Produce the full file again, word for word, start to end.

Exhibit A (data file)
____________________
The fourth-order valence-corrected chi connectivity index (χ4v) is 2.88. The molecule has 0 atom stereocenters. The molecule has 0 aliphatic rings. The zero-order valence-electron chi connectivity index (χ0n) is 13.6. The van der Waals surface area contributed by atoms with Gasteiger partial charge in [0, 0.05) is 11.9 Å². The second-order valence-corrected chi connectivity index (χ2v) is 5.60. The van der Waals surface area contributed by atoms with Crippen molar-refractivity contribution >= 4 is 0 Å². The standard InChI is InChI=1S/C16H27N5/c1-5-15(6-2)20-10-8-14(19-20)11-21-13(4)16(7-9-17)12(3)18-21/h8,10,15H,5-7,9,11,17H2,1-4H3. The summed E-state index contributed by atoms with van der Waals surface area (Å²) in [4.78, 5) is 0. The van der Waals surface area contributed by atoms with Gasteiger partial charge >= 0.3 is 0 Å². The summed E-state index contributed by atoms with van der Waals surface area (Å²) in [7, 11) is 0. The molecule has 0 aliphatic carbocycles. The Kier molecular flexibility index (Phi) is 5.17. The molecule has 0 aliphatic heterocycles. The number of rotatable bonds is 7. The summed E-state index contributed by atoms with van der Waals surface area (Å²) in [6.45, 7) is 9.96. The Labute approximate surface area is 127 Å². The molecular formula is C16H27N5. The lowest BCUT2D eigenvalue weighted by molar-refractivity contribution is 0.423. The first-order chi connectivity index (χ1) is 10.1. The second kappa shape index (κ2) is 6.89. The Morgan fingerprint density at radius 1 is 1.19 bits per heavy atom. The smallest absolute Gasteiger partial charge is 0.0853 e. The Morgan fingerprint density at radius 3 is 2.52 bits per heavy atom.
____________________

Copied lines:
The fourth-order valence-corrected chi connectivity index (χ4v) is 2.88. The molecule has 0 atom stereocenters. The molecule has 0 aliphatic rings. The zero-order valence-electron chi connectivity index (χ0n) is 13.6. The van der Waals surface area contributed by atoms with Gasteiger partial charge in [0, 0.05) is 11.9 Å². The second-order valence-corrected chi connectivity index (χ2v) is 5.60. The van der Waals surface area contributed by atoms with Crippen molar-refractivity contribution >= 4 is 0 Å². The standard InChI is InChI=1S/C16H27N5/c1-5-15(6-2)20-10-8-14(19-20)11-21-13(4)16(7-9-17)12(3)18-21/h8,10,15H,5-7,9,11,17H2,1-4H3. The summed E-state index contributed by atoms with van der Waals surface area (Å²) in [4.78, 5) is 0. The van der Waals surface area contributed by atoms with Gasteiger partial charge >= 0.3 is 0 Å². The summed E-state index contributed by atoms with van der Waals surface area (Å²) in [7, 11) is 0. The molecule has 0 aliphatic carbocycles. The Kier molecular flexibility index (Phi) is 5.17. The molecule has 0 aliphatic heterocycles. The number of rotatable bonds is 7. The summed E-state index contributed by atoms with van der Waals surface area (Å²) in [6.45, 7) is 9.96. The Labute approximate surface area is 127 Å². The molecular formula is C16H27N5. The lowest BCUT2D eigenvalue weighted by molar-refractivity contribution is 0.423. The first-order chi connectivity index (χ1) is 10.1. The second kappa shape index (κ2) is 6.89. The Morgan fingerprint density at radius 1 is 1.19 bits per heavy atom. The smallest absolute Gasteiger partial charge is 0.0853 e. The Morgan fingerprint density at radius 3 is 2.52 bits per heavy atom.